6. The use of copper in IUDs strikes me as a careless choice, since it can contribute to oxidative stress---even though its an essential co-factor for the synthesis of superoxide dismutase. I imagine this effect contributes to the increased rate of menstruation, no? However, I imagine there is only a danger with repeated use, but wouldn't there be a similar risk with progestin? Furthermore, what about the risk of autoimmunity? Anyway, for either choice, I think the risk is functionally related to frequency of use, but nonetheless, I remain concerned about the potential effects that inflammatory reactions might have on fertility---not to mention the incidence of birth defects.

    This might seem exceedingly silly, but would it possible to create a synthetic device that has effects that are more specific to sperm, or perhaps able to mitigate the incidence of autoimmunity? But this would change price levels, of course, since it wouldn't be practical with the disposability and unit costs of these types of contraceptives.

    Regardless, I'm highly troubled by the notion of confining the choice of medical treatment to the determination of medical professionals, since it conflicts with a fundamental right that should be considered beyond the authority of governing bodies---unless, of course, such a right threatens systemic harm. To be sure, existing laws are based on this interest, but also on the false notion that medical professionals have a near monopoly on wisdom, and that ostensible differences in capacity will in most cases prevent the achievement of parity or informed decisions.

    By altering incentives, I imagine some harmony can be created between these competing interests. Preferably on a case-by- case basis, and through tying individual choice to complete ownership of liability, and a higher price for access. If professionals are liberated from the threat of liability, then there would be a greater incentive to explore a greater range of options, but due to the potential reputational costs of failure, I think an agreement on confidentiality should also be reached. For patients, differences in prices would disincentivize the assumption of greater personal risk, and thus, reduce the potential of individual harm having systemic consequences. But still, I'm not completely certain that the predicted behavioral effects will play out in accordance with theory, and I'd prefer that any change in policy be preceded by validation in small pilot studies.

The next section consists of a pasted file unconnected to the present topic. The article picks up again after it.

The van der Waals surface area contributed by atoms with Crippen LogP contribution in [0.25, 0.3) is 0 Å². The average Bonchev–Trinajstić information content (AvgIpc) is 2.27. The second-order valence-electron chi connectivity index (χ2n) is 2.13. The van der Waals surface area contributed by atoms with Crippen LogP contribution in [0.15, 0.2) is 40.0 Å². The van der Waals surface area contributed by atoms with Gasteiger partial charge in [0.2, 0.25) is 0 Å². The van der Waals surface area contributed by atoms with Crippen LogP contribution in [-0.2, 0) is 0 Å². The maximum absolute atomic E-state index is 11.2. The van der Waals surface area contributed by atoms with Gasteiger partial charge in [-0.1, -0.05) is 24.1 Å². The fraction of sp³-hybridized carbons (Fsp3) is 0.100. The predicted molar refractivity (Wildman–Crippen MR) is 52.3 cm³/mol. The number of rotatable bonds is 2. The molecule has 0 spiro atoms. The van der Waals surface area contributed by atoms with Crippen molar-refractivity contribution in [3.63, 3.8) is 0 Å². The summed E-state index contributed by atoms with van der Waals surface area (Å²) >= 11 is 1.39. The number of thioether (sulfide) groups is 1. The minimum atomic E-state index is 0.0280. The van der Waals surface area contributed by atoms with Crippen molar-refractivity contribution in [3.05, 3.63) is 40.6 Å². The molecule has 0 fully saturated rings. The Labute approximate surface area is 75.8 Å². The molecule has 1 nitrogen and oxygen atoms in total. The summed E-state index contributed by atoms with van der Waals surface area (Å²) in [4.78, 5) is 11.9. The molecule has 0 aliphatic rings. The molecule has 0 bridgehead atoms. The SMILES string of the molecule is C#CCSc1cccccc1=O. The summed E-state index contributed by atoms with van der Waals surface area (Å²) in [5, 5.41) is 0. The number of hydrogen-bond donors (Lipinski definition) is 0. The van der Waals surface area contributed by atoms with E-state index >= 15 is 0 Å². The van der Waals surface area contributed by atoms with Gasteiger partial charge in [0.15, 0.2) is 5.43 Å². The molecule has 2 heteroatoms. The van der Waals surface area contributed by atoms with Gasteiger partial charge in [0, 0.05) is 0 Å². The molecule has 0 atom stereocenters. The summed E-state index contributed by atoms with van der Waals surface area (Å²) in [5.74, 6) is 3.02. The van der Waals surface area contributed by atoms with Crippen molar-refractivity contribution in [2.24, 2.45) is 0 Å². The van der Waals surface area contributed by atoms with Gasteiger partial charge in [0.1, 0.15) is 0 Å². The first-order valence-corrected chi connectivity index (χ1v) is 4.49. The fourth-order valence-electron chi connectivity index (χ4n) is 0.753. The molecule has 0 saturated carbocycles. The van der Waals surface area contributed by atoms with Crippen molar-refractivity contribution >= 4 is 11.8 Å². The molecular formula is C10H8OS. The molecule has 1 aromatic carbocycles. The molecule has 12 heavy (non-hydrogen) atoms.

7. I know I am coming to this post a bit late, but here is my story for the value of science: I had the copper IUD for four miserable years. Without underestimation I can say it ruined my life, and I am currently in the midst of a two-year recovery period (supervised by doctors) of having to take physiologic doses of hormones to restore my adrenal function. From the moment of insertion (which incidentally was accompanied by half an hour of the worst uterine spasms and pain I have ever experienced), the following symptoms grew in severity over years until I was unable to function on a daily basis. From the moment the IUD was removed, the symptoms were either greatly reduced or eliminated:

    Extreme poor coordination (I went from graceful to bumping into things multiple times per day); shortness of breath; impaired mood regulation; social anxiety; constant feeling of headache, dizziness, and inability to focus; severely impaired short-term memory; decreased visual acuity; depression; anemia due to consistent menses of 4-5 oz. or more; decreased resistance to infections; decreased attractiveness (my face lost its natural fluctuation of attractive during ovulation and less attractive during menses and simply stayed less attractive); complete loss of singing voice/ability to sing correct notes; extreme fatigue (from exercising for hours daily pre-IUD to not being able to carry laundry or go up stairs); complete disinterest in sex; premature aging (ages 27-31, I was getting wrinkles and gray hair and losing my skin tone).

    For four years none of my doctors could find what was wrong. Finally I figured it out (long detective story), and after starting progesterone, cortisol, and DHEA, I am repairing the damage done. For dozens more similar examples, see here:

    Feel free to ask questions. Since I have been into evpsy for a long time, I did notice quite a few interesting changes due to taking and being deficient in hormones (within minutes even). For example, my husband can tell when I have taken progesterone within minutes due to a change in the sound of my voice he describes as “more attractive.” The IUD changed our relationship significantly, and all of those dynamics disappeared with the IUD’s removal and the right hormones.